Hunger in NC

Every night, people in almost 630,000 North Carolina households don’t have enough to eat. North Carolina has the 8th highest rate of food insecurity in the nation. A food-secure household means that all members of the home have access to enough healthy and nutritious food to support an active and healthy lifestyle. Homes that have low food security often must make tough choices about the amount and quality of food they are able to provide their families. Homes that are considered to have “very low” food security often miss meals. According to the USDA, in the past year, more than 90 percent of these families worried that food would run out, nearly 80 percent could not afford a balanced meal, and people in 96 percent of homes with very low food security skipped meals in order to make food stretch.

Food insecurity does not affect everyone equally. Households with children are more likely to have trouble putting enough nutritious food on the table. Nationally, 16.6 percent of homes with children are food insecure, while only 10.9 percent of homes without children were. Additionally, single-parent households face different rates of food insecurity based on the gender of the parent. 9.4 percent of households led by single mothers experience very low food security compared to 8.2 percent of households with single fathers.

Food Assistance is Critical in Reducing Poverty

Although many North Carolinians—including children, families, and older adults—face hunger and go without adequate and nutritious foods on a regular basis, the Supplemental Nutrition Assistance Program (SNAP) helps reduce food hardship. It is the largest anti-hunger program in the nation and plays a critical role in ensuring that North Carolinians have enough food to eat. SNAP also significantly reduces poverty, improves children’s health outcomes, and helps minimize tough choices like either feeding your children or paying rent on time.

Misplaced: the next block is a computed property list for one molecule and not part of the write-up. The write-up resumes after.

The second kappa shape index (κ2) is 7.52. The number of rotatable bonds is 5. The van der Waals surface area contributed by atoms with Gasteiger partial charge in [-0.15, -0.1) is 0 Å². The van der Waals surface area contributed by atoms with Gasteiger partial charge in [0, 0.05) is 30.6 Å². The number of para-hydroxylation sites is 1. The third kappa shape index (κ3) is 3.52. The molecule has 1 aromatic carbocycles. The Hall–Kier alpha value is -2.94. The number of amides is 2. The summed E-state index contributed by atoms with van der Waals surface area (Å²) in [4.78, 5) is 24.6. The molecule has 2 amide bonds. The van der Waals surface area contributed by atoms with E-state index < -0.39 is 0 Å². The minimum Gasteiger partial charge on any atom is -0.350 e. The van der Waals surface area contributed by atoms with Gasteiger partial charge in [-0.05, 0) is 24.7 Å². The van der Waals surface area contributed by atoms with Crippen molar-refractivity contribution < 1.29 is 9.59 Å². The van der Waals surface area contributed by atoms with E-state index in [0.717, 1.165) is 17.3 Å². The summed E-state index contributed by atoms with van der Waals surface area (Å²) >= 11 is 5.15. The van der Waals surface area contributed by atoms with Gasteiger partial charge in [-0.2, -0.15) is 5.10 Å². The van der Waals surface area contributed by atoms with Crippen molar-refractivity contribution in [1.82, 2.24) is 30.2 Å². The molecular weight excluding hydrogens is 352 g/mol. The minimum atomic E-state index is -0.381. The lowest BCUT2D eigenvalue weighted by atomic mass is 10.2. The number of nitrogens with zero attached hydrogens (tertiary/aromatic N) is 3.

With the increase in the kind of jobs that don’t pay enough to afford the basics, it can be tough to put enough food on the table even when you have a steady job. In 2015, SNAP reached 1.6 million North Carolinians, targeting the most vulnerable folks to help ensure that older adults, veterans, and children get enough to eat each day. SNAP benefits help to stimulate the state’s economy too, pumping upward of $2 billion into the economy. On average, from 2011 to 2014, SNAP benefits lifted 175,000 North Carolinians, including 81,000 children, out of poverty.2

State lawmakers chose to unnecessarily restrict food aid for childless adults

This year, the harsh three-month SNAP time limit returned for childless, non-disabled adults who aren’t able to find work, volunteer, or job training activities totaling 20 hours per week. The time limit would have returned for 23 counties regardless of state action due to an improving economy in those counties. The remaining 77 counties qualified for a year-long waiver, but the Governor and legislature permanently banned state waivers after July 2016, regardless of the next economic downturn.3 The time limit is harsh:

• It applies to people who live in “extreme” poverty. These folks have an average annual income of $2,200, or just 19 percent of the poverty line, while on SNAP.

• It harms vulnerable groups like veterans, youth aging out of foster care, people who lack a high school diploma, and under-unemployed workers who want more hours.

• It is not a test of one’s willingness to work. It applies regardless of whether these individuals are actually able to find employment or training opportunities.

North Carolina does not have a plan in place to provide a job opening, volunteer position, or skills training opportunity to all individuals subject to the time limit. Most counties have more people looking for work than jobs available, and only 9 counties operate a SNAP employment and training program. And volunteer postings totaling 20 hours a week are hard to come by in many urban areas, let alone more rural settings.

Policy choices can help us to combat hunger in North Carolina.

School-based initiatives such as the Community Eligibility Program and Breakfast in the Classroom are effective policies which address hunger among children. The Supplemental Nutritional Assistance Program (SNAP), formerly known as Food Stamps, is one of the most direct ways to fight food insecurity. Unfortunately, a bill passed by state legislators last year permanently re-imposed a strict time limit for childless, non-disabled adults, contributing to a historic drop in SNAP participants.

 

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